Despite the scaling-up of existing control measures and the commitment to controlling malaria the global situation has worsened. Concurrently, the drug, which was hailed as the biggest hope for eradicating malaria, Artemisinin by having significant activity against developing gametocytes, is showing signs of resistance at the Thailand-Cambodia border. This article purports to draw on lessons learnt from this epicentre of drug resistance and raise a red flag for sub-Saharan Africa. Firstly, the limitations of the current weapons of the WHO Global Malaria Control Strategy will be highlighted in both low transmission and high transmission settings. Secondly, it will be explored how a malaria-transmission blocking vaccine (TBV) as a community approach would have a high value in combination with drug treatment and other stage vaccines to break the vicious cycle of antimalarial drug resistance. Thirdly, it will be argued that prioritising vaccine development over improving diagnostic capacity may constitute a threat to the control strategy. Finally, it will be argued that if the ambitious aim of achieving malaria elimination is to be pursued, investment in TBV research should be stepped up.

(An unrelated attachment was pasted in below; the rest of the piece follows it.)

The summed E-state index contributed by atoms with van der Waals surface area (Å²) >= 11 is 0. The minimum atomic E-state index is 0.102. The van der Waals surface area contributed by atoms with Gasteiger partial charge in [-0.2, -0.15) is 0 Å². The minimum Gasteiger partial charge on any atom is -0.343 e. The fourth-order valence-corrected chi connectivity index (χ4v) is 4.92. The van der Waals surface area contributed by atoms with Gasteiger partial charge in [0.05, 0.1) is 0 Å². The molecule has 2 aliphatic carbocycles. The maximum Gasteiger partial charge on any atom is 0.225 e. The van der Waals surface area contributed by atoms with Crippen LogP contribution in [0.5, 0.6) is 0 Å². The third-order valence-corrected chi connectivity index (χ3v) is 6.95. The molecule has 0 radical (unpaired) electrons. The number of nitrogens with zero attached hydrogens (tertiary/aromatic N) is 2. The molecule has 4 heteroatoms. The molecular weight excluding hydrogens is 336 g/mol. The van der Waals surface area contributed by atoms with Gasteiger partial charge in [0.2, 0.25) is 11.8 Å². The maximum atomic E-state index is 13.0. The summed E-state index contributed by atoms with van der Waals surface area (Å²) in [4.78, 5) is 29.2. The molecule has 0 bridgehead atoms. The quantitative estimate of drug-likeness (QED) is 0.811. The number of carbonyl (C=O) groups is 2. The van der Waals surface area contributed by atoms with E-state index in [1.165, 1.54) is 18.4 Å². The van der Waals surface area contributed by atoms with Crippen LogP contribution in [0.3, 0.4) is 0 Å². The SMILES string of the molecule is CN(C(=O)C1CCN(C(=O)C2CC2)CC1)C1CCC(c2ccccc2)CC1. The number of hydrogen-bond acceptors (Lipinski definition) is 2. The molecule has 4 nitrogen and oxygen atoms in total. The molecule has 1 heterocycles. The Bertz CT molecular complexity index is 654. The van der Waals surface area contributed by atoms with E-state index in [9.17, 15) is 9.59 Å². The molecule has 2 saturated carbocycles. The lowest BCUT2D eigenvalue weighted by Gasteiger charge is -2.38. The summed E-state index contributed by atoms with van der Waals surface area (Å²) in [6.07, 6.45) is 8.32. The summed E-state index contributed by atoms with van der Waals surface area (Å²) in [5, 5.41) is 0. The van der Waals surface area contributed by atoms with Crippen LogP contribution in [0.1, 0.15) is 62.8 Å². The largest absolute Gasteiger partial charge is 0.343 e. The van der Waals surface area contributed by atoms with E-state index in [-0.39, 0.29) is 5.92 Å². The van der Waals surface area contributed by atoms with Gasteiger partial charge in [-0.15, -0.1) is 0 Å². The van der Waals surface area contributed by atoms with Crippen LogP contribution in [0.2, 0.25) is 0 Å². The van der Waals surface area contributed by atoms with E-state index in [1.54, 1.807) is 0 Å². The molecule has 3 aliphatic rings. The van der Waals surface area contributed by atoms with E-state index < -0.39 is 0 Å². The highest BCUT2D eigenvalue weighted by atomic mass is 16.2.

Key words: Artemisinin combination therapy, transmission blocking vaccine, drug resistance, improving diagnostic capacity.
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